New research by neuroscientists at University College London shows that the thrill of drama can literally make the audience share a heartbeat. Simon Tait reports

People enjoy arts events together, rather than alone at home in front of a screen, because of what Professor Gavin Henderson, principal of the Royal Central School of Speech and Drama, likes to call “the sniff factor” – the sharing of exhilaration inspired by performance.

Until now that has been a well-informed theory, but the University of London (UCL), in association with Encore Tickets, has made it a fact. People who enjoy watching a live performance together

“Usually, a group of individuals will each have their own heart rates and rhythms, with little relationship to each other” says Dr Joseph Devlin, head of experimental psychology at UCL. “But during experiences with heightened levels of emotion, people’s heart beats can become synchronised, which in itself is astounding.

“Experiencing the live theatre performance was extraordinary enough to overcome group differences and produce a common physiological experience in the audience members.”

Devlin’s team had monitored the heart-rates and skin response of selected members of the audience at a live performance of the Olivier- winning musical Dreamgirls. They found that even the heart beats of strangers at the show were beating at the same time.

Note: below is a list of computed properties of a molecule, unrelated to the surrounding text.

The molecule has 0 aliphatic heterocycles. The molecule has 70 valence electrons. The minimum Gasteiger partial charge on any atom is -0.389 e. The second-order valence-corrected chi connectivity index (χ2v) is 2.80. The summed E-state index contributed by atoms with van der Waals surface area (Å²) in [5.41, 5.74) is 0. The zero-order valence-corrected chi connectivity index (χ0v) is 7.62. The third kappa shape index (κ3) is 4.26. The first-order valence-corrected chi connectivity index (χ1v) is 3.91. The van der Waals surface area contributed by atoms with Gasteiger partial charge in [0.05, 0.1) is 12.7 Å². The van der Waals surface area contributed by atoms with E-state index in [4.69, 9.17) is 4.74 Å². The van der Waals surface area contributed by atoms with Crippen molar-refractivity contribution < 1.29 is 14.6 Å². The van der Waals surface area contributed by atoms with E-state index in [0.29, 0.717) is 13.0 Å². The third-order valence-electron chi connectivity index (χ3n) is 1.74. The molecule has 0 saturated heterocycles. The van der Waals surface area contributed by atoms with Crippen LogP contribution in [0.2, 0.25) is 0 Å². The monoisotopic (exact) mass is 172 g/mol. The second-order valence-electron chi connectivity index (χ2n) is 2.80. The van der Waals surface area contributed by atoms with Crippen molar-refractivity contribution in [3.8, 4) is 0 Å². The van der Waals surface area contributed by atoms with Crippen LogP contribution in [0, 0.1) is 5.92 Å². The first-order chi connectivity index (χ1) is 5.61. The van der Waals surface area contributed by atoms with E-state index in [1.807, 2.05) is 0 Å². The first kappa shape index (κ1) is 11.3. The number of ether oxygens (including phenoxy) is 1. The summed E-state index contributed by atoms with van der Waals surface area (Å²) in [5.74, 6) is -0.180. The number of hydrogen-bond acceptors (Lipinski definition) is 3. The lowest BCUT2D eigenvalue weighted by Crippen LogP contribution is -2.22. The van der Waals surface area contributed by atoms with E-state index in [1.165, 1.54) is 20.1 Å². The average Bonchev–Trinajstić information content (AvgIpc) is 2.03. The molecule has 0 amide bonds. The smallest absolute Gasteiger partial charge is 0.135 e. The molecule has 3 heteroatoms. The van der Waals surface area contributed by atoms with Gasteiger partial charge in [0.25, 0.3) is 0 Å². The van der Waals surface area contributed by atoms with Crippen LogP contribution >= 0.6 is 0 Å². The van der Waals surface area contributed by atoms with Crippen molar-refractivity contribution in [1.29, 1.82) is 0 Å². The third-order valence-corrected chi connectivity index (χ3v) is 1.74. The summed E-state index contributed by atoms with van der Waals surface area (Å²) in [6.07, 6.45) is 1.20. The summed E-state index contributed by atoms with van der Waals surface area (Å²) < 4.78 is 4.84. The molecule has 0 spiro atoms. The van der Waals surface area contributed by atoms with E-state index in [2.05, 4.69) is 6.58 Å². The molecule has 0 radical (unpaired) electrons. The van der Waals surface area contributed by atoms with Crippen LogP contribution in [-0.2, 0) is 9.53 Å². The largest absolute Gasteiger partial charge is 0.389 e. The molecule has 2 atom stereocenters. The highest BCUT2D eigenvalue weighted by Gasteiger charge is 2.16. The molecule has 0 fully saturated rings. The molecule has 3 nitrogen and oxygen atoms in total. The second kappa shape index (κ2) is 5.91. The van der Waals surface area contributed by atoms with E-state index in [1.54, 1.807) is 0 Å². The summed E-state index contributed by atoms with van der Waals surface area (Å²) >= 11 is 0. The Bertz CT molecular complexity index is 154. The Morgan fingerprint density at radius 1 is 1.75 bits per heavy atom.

They also found that friends continued to react together during the interval, and that such synchronisation can actually cause people to like each other more.

Theatre visits, the team found, can bring families closer together, or help a date go well. The co-ordination of heartbeats has been linked by the research to team performance, trust, empathy and simply people liking each other. Following on, the unified response experienced at a live performance can help break down social differences and bring people closer. The connection, said Devlin, could reach deeper to the subconscious level.

The study found that almost half of people (46%) enjoy the theatre experience because of the atmosphere that comes with being in the audience, and almost two thirds (59 per cent) of people feel emotionally affected by a live performance.

The research programme is the latest in a series looking at heart rate synchronicity, and previous studies of people watching firewalking – walking barefoot over red-hot coals - synchronised their heartbeats in time with the firewalkers themselves – and the synchronicity increased the more closely the walker and watcher were related.

The UCL research found that participants who knew each other continued to synchronise throughout the interval, while the other members of the audience fell out of sync without the performance to connect them.

“This clearly demonstrates that despite the social group differences, the performance was a strong enough influence to cause physiological synchrony, engaging the audience as a whole” says Devlin.

The new research was led by the UCL’s division of psychological and language sciences ( a title that happily reduces to PaLS) and was conducted by Devlin, Dr Daniel C. Richardson and John Hogan of UCL’s department of experimental psychology and Dr Helen Nuttall  of Lancaster University.

They monitored the heart rates and electro dermal activity of 12 audience members at the live Dreamgirls performance.

www.ucl.ac.uk/pals/pals-news/audience-members-hearts-beat-together